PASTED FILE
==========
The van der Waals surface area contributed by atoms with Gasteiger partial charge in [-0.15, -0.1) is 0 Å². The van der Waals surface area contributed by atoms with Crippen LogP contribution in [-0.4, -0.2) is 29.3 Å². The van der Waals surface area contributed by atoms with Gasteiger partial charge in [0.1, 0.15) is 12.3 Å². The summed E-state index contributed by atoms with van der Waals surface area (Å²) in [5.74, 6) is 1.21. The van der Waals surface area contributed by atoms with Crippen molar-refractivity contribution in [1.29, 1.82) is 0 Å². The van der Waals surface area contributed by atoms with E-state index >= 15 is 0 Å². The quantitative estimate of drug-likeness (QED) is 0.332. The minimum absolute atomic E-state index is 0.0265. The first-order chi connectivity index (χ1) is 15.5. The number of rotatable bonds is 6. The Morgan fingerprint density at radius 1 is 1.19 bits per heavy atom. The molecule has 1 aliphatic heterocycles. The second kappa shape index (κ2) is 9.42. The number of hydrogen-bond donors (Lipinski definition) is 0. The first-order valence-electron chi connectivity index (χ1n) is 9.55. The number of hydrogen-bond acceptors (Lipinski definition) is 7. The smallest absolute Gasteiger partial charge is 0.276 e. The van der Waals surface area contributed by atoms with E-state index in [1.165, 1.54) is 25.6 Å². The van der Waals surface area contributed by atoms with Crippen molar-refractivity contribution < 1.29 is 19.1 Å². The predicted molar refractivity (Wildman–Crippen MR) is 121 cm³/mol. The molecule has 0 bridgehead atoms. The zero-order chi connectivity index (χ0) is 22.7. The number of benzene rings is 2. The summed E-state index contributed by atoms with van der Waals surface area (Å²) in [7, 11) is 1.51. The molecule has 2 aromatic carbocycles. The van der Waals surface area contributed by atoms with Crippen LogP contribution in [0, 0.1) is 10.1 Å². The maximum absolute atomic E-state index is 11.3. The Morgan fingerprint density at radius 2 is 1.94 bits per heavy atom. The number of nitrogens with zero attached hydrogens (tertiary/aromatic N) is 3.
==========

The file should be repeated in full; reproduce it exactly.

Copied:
The van der Waals surface area contributed by atoms with Gasteiger partial charge in [-0.15, -0.1) is 0 Å². The van der Waals surface area contributed by atoms with Crippen LogP contribution in [-0.4, -0.2) is 29.3 Å². The van der Waals surface area contributed by atoms with Gasteiger partial charge in [0.1, 0.15) is 12.3 Å². The summed E-state index contributed by atoms with van der Waals surface area (Å²) in [5.74, 6) is 1.21. The van der Waals surface area contributed by atoms with Crippen molar-refractivity contribution in [1.29, 1.82) is 0 Å². The van der Waals surface area contributed by atoms with E-state index >= 15 is 0 Å². The quantitative estimate of drug-likeness (QED) is 0.332. The minimum absolute atomic E-state index is 0.0265. The first-order chi connectivity index (χ1) is 15.5. The number of rotatable bonds is 6. The Morgan fingerprint density at radius 1 is 1.19 bits per heavy atom. The molecule has 1 aliphatic heterocycles. The second kappa shape index (κ2) is 9.42. The number of hydrogen-bond donors (Lipinski definition) is 0. The first-order valence-electron chi connectivity index (χ1n) is 9.55. The number of hydrogen-bond acceptors (Lipinski definition) is 7. The smallest absolute Gasteiger partial charge is 0.276 e. The van der Waals surface area contributed by atoms with E-state index in [1.165, 1.54) is 25.6 Å². The van der Waals surface area contributed by atoms with Crippen molar-refractivity contribution < 1.29 is 19.1 Å². The predicted molar refractivity (Wildman–Crippen MR) is 121 cm³/mol. The molecule has 0 bridgehead atoms. The zero-order chi connectivity index (χ0) is 22.7. The number of benzene rings is 2. The summed E-state index contributed by atoms with van der Waals surface area (Å²) in [7, 11) is 1.51. The molecule has 2 aromatic carbocycles. The van der Waals surface area contributed by atoms with Crippen LogP contribution in [0, 0.1) is 10.1 Å². The maximum absolute atomic E-state index is 11.3. The Morgan fingerprint density at radius 2 is 1.94 bits per heavy atom. The number of nitrogens with zero attached hydrogens (tertiary/aromatic N) is 3.